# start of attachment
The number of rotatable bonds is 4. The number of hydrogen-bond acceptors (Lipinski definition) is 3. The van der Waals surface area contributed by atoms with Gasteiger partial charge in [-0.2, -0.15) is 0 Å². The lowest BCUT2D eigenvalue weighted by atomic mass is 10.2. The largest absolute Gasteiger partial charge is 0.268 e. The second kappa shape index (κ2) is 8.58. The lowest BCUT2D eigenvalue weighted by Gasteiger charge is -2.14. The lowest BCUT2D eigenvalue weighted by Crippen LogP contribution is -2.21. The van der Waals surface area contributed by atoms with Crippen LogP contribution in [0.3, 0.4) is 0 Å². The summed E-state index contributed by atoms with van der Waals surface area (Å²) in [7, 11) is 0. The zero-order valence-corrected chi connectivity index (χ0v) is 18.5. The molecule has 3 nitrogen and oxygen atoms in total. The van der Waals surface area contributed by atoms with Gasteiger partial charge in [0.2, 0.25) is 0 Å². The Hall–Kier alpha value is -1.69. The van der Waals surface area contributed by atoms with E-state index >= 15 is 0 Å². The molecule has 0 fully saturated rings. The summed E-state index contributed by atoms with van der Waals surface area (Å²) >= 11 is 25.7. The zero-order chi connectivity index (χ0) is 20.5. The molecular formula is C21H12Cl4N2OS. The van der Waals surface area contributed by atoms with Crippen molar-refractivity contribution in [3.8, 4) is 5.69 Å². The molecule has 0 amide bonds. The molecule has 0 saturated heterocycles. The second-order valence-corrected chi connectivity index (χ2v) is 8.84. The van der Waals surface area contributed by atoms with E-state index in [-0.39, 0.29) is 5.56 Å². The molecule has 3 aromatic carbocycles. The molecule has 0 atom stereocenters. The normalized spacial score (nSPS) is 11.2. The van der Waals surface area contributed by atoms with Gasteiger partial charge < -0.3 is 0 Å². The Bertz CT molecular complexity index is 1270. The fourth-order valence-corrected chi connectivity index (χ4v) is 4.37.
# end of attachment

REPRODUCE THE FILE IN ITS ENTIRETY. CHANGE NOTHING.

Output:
The number of rotatable bonds is 4. The number of hydrogen-bond acceptors (Lipinski definition) is 3. The van der Waals surface area contributed by atoms with Gasteiger partial charge in [-0.2, -0.15) is 0 Å². The lowest BCUT2D eigenvalue weighted by atomic mass is 10.2. The largest absolute Gasteiger partial charge is 0.268 e. The second kappa shape index (κ2) is 8.58. The lowest BCUT2D eigenvalue weighted by Gasteiger charge is -2.14. The lowest BCUT2D eigenvalue weighted by Crippen LogP contribution is -2.21. The van der Waals surface area contributed by atoms with Crippen LogP contribution in [0.3, 0.4) is 0 Å². The summed E-state index contributed by atoms with van der Waals surface area (Å²) in [7, 11) is 0. The zero-order valence-corrected chi connectivity index (χ0v) is 18.5. The molecule has 3 nitrogen and oxygen atoms in total. The van der Waals surface area contributed by atoms with Gasteiger partial charge in [0.2, 0.25) is 0 Å². The Hall–Kier alpha value is -1.69. The van der Waals surface area contributed by atoms with E-state index >= 15 is 0 Å². The molecule has 0 fully saturated rings. The summed E-state index contributed by atoms with van der Waals surface area (Å²) >= 11 is 25.7. The zero-order chi connectivity index (χ0) is 20.5. The molecular formula is C21H12Cl4N2OS. The van der Waals surface area contributed by atoms with Crippen molar-refractivity contribution in [3.8, 4) is 5.69 Å². The molecule has 0 amide bonds. The molecule has 0 saturated heterocycles. The second-order valence-corrected chi connectivity index (χ2v) is 8.84. The van der Waals surface area contributed by atoms with E-state index in [-0.39, 0.29) is 5.56 Å². The molecule has 3 aromatic carbocycles. The molecule has 0 atom stereocenters. The normalized spacial score (nSPS) is 11.2. The van der Waals surface area contributed by atoms with Gasteiger partial charge < -0.3 is 0 Å². The Bertz CT molecular complexity index is 1270. The fourth-order valence-corrected chi connectivity index (χ4v) is 4.37.